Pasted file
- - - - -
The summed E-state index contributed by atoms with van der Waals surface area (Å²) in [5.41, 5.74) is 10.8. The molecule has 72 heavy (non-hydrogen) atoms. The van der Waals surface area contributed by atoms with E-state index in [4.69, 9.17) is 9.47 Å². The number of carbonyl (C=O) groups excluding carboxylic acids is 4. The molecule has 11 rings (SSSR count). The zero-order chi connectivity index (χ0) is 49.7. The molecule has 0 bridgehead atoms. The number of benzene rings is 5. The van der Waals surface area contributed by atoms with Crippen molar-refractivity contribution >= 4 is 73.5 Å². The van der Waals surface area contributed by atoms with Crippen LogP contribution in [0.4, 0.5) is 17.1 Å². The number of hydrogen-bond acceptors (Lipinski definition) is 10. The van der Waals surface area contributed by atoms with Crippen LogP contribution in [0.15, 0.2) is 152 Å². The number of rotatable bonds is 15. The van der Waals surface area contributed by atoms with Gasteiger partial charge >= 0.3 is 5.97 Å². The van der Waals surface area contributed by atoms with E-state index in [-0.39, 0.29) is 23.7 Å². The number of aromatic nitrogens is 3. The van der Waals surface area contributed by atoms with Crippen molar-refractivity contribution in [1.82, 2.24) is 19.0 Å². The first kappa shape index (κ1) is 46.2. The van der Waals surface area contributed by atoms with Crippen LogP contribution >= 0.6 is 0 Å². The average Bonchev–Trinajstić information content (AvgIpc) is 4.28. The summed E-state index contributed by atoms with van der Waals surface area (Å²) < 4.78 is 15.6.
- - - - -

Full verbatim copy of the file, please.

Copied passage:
The summed E-state index contributed by atoms with van der Waals surface area (Å²) in [5.41, 5.74) is 10.8. The molecule has 72 heavy (non-hydrogen) atoms. The van der Waals surface area contributed by atoms with E-state index in [4.69, 9.17) is 9.47 Å². The number of carbonyl (C=O) groups excluding carboxylic acids is 4. The molecule has 11 rings (SSSR count). The zero-order chi connectivity index (χ0) is 49.7. The molecule has 0 bridgehead atoms. The number of benzene rings is 5. The van der Waals surface area contributed by atoms with Crippen molar-refractivity contribution >= 4 is 73.5 Å². The van der Waals surface area contributed by atoms with Crippen LogP contribution in [0.4, 0.5) is 17.1 Å². The number of hydrogen-bond acceptors (Lipinski definition) is 10. The van der Waals surface area contributed by atoms with Crippen LogP contribution in [0.15, 0.2) is 152 Å². The number of rotatable bonds is 15. The van der Waals surface area contributed by atoms with Gasteiger partial charge >= 0.3 is 5.97 Å². The van der Waals surface area contributed by atoms with E-state index in [-0.39, 0.29) is 23.7 Å². The number of aromatic nitrogens is 3. The van der Waals surface area contributed by atoms with Crippen molar-refractivity contribution in [1.82, 2.24) is 19.0 Å². The first kappa shape index (κ1) is 46.2. The van der Waals surface area contributed by atoms with Crippen LogP contribution >= 0.6 is 0 Å². The average Bonchev–Trinajstić information content (AvgIpc) is 4.28. The summed E-state index contributed by atoms with van der Waals surface area (Å²) < 4.78 is 15.6.